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Five Reasons Why “16 and Pregnant” and “Teen Mom” Should Be Taken Off the Air

By HERWriter Guide
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The general view of the MTV shows "16 and Pregnant" and "Teen Mom" is that they are train wreck television in all its tacky, dramatic and salacious glory.

MTV said it wants to show the gritty reality of teen pregnancy, and that these shows serve as a warning to other young teens. Television shows need to be watchable, and garner enough interest to bring viewers back every week. But what MTV actually does to get these viewers is to fill these shows with high drama, sex, violence and story lines that would shame a soap opera.

From make-ups to break-ups to domestic violence and loss of custody, "Teen Mom" has it all. And because of this, five good reasons emerge why these shows serve as nothing more than an invitation to be a star – as long as you’re a pregnant teenager with a back story to rival the characters from Beverly Hills, 90210.

Inspiring pregnancy:
Many teens who watch "16 and Pregnant" end up thinking that these girls and boys have difficult lives that offer no appeal. But ironically, having spoken to many teens on this topic, it’s clear that the kids who feel this way are the same kids would probably wouldn’t end up as teen parents anyway. These kids don’t look up to the teen moms, they use them as warning signs. If this is cool, they’ll take a pass. But the demographics most in danger of getting pregnant--young girls from poor and broken families, having a history of abuse or neglect or having had a teen mom themselves--are the ones inspired by this show. Not inspired to choose a different way of life, but to copy these girls and have a baby. Girls are trying to get pregnant in order to be on the show. This is simply a fact. Pregnancy has suddenly become a career opportunity. Girls talk about how famous the teen moms are, and how it must be great to be on TV and have their faces plastered on the covers of magazines. Because that’s the real reality of this “documentary” – it’s inspires others to follow suit, the very opposite of what MTV claims to want.

Exciting auditions:
MTV asks that teens apply to the show as soon as they’re pregnant because, obviously, “time is of the essence”.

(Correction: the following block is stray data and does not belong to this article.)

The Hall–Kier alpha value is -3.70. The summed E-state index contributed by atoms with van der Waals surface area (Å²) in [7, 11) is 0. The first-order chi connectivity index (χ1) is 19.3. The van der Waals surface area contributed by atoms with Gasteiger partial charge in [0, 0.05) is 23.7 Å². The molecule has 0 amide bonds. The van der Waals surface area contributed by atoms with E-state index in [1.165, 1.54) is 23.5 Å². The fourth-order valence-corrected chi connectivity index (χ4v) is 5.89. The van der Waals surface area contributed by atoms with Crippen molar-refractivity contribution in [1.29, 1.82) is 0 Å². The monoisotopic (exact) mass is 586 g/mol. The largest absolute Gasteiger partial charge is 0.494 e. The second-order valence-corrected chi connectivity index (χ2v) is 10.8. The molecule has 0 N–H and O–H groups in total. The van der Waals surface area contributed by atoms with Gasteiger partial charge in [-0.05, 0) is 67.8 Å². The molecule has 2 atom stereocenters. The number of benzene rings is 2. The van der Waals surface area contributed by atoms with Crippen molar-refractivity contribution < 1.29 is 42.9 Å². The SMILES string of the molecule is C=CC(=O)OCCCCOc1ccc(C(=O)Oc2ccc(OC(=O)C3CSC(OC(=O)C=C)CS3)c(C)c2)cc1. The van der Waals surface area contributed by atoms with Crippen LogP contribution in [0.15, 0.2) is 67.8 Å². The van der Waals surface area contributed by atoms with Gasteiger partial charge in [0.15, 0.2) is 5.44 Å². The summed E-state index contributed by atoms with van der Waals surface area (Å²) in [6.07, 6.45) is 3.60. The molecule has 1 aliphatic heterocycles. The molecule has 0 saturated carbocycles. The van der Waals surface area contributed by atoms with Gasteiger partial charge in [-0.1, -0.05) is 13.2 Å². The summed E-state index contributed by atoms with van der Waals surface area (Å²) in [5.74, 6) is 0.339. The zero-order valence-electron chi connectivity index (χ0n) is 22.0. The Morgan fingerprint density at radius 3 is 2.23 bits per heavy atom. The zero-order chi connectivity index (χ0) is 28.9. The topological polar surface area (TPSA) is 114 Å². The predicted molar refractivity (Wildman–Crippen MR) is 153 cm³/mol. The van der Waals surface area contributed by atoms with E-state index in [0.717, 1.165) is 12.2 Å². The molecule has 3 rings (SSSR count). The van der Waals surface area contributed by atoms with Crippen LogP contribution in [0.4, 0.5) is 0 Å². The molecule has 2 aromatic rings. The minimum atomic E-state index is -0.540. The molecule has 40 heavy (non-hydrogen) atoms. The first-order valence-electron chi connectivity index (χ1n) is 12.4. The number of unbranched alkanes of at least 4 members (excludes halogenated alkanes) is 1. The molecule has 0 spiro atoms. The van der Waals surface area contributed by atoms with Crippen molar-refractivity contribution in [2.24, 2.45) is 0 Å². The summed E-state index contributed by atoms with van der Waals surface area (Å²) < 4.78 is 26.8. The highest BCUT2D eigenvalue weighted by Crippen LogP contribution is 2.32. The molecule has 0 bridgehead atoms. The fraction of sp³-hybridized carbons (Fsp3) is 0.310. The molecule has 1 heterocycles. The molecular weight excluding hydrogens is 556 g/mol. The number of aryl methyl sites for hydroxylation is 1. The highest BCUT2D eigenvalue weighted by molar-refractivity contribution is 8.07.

Add a Comment3 Comments

EmpowHER Guest

What a disappointing article. I admit I read the whole thing, but it was hard to finish after reading "Girls are getting pregnant to be on the show. This is a fact." ...Is it, though? As a writer, when you clearly state something is a fact (ie: many girls purposely getting pregnant to be on the show as a "fact") you need to cite your sources to back up this claim. It's truly Journalism 101. For decades the teen birth rate was climbing- the US had some of the worse statistics in developed countries. But then after the show aired a funny thing happened- out of nowhere, teen birth rate began DECREASING...drastically. Researchers have actually coined this "The Teen Mom Effect" because it correlates so strongly with the show beginning. I'm not sure if we're allowed to post links of here, so I'll err on the side of caution. But I highly suggest reading the latest research on the subject. One such study (very detailed and polled teens in all 50 states) said that one of the main contributing reasons they began using birth control when the previously had not was due to something they saw on either "16 or Pregnant" or "Teen Mom". EIGHTY TWO percent said the show had an impact on them. Do you understand how huge that it? This SHOW does *not* glamorize being pregnant in the least. I have a hard time believing you've watched it much if you claim this. Physical abuse, a crying, sick infant, crumbling relationships, court cases, and loss of normalcy--what's glamorous about that?. Some of the situations these girls go through are heartbreaking to say the least. Of course, being on a TV show of any kind comes with media attention. While the girls are recognizable to certain demographics, they are not A-list stars by any means. And to say that "lots of young girls" are purposely getting pregnant is preposterous (again, please site your source). To begin with, 16& Pregnant is not even on the air, and hasn't been in several years now. They're not casting for it. Like anything, there will be copy cats. But for every 1 girl (who would most likely be mentally unstable to begin with if they got pregnant to try to get on a TV show that's not even in production) taught 200 girls safe sex methods and prevented unwanted pregnancies, that's not a fail- that's success. I once heard someone rebut this argument by saying "It's the equivalent of a thin person trying to become obese to get on a weightloss show". The thing is this show DOES reach the low economic young women- those most at risk. And throughout each show information on safe sex and resources to find out more is heavily worked into the store line / ads. I never understood the "it's so bad!" argument, when many researchers themselves praise the show and it's effects, which they dub "The Teen Mom Effect"